More Class I speechifying, more evidence of a developing PSR 2.0. It’s also happening among the new converts in the U.S. South. And not just Jim’s CSX — it's also the more recent PSR converts, Norfolk Southern, CSX’s big rival in the southern United States; and Kansas City Southern, so much of whose opportunities to show that “service begets growth” are south of the border down Mexico way. From the NS, we are pleased to have EVP/CMO Alan Shaw; from KCS, we’ll present VP-Treasurer Mike Walczak, who also serves as head of Network Planning. From Alan, we’ll hear about growth potential. And we always expect big things on the innovation front from KCS, as we have every year — including last year, when CEO Pat Ottensmeyer received the Railroad Innovator Award.

More than "trendy." Environmental, Social and Governance (ESG) as an investment strategy/requirement and as a corporate strategy is clearly here to stay. Union Pacific Railroad's Beth Whited has addressed the RailTrends audience from a variety of perspectives; now, as the Class I's EVP and chief human resource officer, she will discuss the ESG efforts at UP. ESG is only going to grow in significance, so we all should pay attention to what Beth has to say on the topic.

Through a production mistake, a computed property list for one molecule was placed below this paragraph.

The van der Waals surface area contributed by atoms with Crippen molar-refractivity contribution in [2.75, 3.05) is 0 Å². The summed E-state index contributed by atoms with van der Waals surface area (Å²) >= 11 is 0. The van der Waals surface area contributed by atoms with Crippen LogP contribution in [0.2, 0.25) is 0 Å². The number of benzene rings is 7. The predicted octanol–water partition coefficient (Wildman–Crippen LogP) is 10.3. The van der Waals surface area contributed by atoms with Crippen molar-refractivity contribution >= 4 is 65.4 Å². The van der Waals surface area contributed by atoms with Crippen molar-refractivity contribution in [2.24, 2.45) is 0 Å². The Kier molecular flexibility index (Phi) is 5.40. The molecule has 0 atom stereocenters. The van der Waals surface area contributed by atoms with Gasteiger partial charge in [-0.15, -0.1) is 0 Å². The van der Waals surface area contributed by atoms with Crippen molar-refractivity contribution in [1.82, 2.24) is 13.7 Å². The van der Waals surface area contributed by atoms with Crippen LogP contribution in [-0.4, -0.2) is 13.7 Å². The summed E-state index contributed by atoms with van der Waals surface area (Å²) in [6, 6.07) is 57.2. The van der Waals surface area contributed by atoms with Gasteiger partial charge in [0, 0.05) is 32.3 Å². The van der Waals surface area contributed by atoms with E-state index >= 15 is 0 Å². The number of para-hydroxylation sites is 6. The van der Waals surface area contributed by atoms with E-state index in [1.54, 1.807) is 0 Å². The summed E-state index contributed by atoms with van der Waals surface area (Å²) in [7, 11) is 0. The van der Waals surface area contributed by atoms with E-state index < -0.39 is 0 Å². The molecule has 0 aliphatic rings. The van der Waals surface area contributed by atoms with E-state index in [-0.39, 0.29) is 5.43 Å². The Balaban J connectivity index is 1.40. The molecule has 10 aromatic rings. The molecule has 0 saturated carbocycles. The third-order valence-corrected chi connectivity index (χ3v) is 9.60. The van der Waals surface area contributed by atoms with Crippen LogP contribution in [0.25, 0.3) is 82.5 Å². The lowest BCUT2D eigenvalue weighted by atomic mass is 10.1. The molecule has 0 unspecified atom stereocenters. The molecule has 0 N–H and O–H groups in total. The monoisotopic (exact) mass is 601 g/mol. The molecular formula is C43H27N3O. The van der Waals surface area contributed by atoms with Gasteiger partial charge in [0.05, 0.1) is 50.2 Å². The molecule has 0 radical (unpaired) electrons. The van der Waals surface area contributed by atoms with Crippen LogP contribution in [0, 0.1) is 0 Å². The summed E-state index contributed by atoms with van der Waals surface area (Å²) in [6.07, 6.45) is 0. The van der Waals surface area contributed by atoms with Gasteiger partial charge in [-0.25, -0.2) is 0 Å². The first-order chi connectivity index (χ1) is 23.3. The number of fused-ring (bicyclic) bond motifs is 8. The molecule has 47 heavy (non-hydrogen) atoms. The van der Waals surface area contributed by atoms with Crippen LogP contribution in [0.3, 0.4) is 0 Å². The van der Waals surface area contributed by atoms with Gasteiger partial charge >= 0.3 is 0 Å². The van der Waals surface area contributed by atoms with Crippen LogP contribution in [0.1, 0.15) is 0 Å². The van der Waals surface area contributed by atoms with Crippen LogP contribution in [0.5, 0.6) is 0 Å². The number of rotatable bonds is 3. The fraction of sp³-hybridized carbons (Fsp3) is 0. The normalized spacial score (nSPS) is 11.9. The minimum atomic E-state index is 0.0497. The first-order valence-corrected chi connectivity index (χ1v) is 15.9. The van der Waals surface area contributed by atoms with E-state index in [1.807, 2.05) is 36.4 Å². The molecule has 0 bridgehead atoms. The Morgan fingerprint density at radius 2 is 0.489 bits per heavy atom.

Technology is always trending. We expect to hear about rail technology from just about all of our speakers, including the team at Rail Pulse, the new joint venture visibility project that will be a game-changer, in my humble opinion. It's really as much of diplomatic achievement, the Congress of Vienna of North American rail freight (bringing together railroads big and small, car owners, OEMs, shippers) as it also is in terms of technology. The new JV could/should/will be a VERY BIG DEAL; it recently received an FRA CRISI grant. Rail Pulse is led by consortium that includes NS, Watco Cos. LLC, Genesee & Wyoming Inc. (GWR), TrinityRail and GATX. The JV represents a real effort to finally gain true visibility by connecting all stakeholders via GPS. Congrats – Big “Macs” all around! Talking RailPulse at RailTrends will be NS VP of Strategic Planning Mike McClellan; TrinityRail VP of Railroad Leasing and Sales Robert DeGroot; and GATX SVP and COO Paul Titterton.